Once they broke her water, Patrick came quickly. He weighed 3 1⁄2 pounds, and he lived for approximately 5 minutes. “It was the most serene five minutes of my whole life,” says Heather. “Everyone in the room stood there silently. They backed away and gave us our time. I liked how delicate they were in handling the whole situation. It allowed us to enjoy those five minutes as fully as possible.”

Heather and Ryan had prepared their daughters for what was to happen, and had chosen to have them come in after the delivery. “My daughter Ellie ran up to me. She hugged me while I was holding Patrick. I was afraid she would be terrified, but she looked at him and said, ‘I just love him. He’s so beautiful.’ I knew then my family was going to be okay.”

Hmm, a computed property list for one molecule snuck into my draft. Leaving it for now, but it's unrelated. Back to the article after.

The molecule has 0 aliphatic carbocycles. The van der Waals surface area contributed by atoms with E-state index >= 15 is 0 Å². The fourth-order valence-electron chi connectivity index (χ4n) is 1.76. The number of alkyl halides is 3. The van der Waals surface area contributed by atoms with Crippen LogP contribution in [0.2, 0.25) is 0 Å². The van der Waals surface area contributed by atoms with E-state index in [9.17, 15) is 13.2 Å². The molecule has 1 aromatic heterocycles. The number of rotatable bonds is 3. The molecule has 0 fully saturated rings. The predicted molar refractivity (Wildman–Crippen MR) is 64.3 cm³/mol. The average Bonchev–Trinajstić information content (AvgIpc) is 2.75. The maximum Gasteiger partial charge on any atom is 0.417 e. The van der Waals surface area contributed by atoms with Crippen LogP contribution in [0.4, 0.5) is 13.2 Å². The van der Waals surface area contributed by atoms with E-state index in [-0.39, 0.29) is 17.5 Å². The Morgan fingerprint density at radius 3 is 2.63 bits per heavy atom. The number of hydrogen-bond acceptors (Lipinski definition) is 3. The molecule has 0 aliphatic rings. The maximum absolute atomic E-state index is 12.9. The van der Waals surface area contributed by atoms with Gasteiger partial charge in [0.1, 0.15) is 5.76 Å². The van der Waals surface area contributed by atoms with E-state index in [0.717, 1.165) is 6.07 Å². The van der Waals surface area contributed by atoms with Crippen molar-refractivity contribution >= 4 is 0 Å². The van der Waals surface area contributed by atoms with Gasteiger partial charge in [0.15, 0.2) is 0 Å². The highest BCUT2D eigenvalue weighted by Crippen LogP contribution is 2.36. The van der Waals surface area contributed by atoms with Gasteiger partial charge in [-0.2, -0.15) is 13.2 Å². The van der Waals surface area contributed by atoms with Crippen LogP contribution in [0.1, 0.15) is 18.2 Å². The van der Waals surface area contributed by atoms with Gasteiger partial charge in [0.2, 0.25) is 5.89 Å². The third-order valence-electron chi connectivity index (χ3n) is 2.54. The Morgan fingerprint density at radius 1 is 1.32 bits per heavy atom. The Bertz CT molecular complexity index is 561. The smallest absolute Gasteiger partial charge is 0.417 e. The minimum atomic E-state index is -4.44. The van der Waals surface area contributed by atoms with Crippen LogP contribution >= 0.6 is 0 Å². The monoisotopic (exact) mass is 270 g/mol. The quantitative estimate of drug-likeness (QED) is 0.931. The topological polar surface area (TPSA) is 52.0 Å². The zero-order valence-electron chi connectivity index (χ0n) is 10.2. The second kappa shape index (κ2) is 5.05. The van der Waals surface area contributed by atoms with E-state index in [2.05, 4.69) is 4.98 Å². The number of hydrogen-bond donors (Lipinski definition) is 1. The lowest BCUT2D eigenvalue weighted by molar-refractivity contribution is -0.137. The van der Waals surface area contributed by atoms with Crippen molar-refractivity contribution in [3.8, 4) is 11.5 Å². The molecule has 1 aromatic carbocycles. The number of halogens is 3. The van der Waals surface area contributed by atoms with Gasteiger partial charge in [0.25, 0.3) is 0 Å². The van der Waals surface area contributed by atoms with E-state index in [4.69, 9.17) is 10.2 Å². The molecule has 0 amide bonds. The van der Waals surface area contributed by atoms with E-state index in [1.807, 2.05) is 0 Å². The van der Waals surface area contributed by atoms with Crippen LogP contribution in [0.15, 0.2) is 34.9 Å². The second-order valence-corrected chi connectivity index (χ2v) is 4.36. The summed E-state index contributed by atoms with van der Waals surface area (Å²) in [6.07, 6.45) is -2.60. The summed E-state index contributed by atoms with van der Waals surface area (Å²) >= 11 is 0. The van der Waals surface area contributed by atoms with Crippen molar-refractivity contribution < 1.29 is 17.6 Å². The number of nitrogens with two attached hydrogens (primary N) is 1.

Because Patrick was born early, he did not meet the requirements for a live organ donation. However, he was able to donate for research. That meant there was no rush to take the baby. Patrick was placed in a special ‘cuddle cot,’ a bassinet that has a cooling feature. The couple stayed in the room with him until the following morning. They had time to make memories, such as clay hand prints and foot prints. They cut a tiny lock of hair from around his ears. A nurse stayed and helped them make ink hand prints and foot prints for everyone in the family. “It’s a testament to how wonderful the nurses are in the Family Birth Center. They really do strive to make sure you have the best possible experience. And it should be. It should be the happiest experience of your life when you give birth. I wouldn’t go anywhere else.”